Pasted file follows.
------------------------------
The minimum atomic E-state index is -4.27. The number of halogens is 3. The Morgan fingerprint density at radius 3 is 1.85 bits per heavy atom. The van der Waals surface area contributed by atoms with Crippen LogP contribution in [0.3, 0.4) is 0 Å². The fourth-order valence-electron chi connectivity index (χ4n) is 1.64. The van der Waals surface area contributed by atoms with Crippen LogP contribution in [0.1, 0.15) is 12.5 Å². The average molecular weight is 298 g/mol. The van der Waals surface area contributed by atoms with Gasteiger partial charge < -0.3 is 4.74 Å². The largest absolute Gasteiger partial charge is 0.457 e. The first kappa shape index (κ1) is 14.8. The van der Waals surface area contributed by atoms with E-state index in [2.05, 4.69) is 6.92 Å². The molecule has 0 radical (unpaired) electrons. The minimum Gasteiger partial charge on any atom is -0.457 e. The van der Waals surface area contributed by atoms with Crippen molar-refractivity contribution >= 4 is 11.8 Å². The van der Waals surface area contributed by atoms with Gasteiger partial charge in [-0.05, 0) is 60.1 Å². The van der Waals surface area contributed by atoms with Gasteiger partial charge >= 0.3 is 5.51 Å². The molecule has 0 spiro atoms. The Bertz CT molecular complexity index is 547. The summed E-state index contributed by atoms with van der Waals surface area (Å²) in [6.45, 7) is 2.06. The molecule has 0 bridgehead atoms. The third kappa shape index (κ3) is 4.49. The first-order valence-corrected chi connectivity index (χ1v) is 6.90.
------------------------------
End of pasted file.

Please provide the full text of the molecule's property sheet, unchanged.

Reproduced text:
The minimum atomic E-state index is -4.27. The number of halogens is 3. The Morgan fingerprint density at radius 3 is 1.85 bits per heavy atom. The van der Waals surface area contributed by atoms with Crippen LogP contribution in [0.3, 0.4) is 0 Å². The fourth-order valence-electron chi connectivity index (χ4n) is 1.64. The van der Waals surface area contributed by atoms with Crippen LogP contribution in [0.1, 0.15) is 12.5 Å². The average molecular weight is 298 g/mol. The van der Waals surface area contributed by atoms with Gasteiger partial charge < -0.3 is 4.74 Å². The largest absolute Gasteiger partial charge is 0.457 e. The first kappa shape index (κ1) is 14.8. The van der Waals surface area contributed by atoms with E-state index in [2.05, 4.69) is 6.92 Å². The molecule has 0 radical (unpaired) electrons. The minimum Gasteiger partial charge on any atom is -0.457 e. The van der Waals surface area contributed by atoms with Crippen molar-refractivity contribution >= 4 is 11.8 Å². The van der Waals surface area contributed by atoms with Gasteiger partial charge in [-0.05, 0) is 60.1 Å². The van der Waals surface area contributed by atoms with Gasteiger partial charge >= 0.3 is 5.51 Å². The molecule has 0 spiro atoms. The Bertz CT molecular complexity index is 547. The summed E-state index contributed by atoms with van der Waals surface area (Å²) in [6.45, 7) is 2.06. The molecule has 0 bridgehead atoms. The third kappa shape index (κ3) is 4.49. The first-order valence-corrected chi connectivity index (χ1v) is 6.90.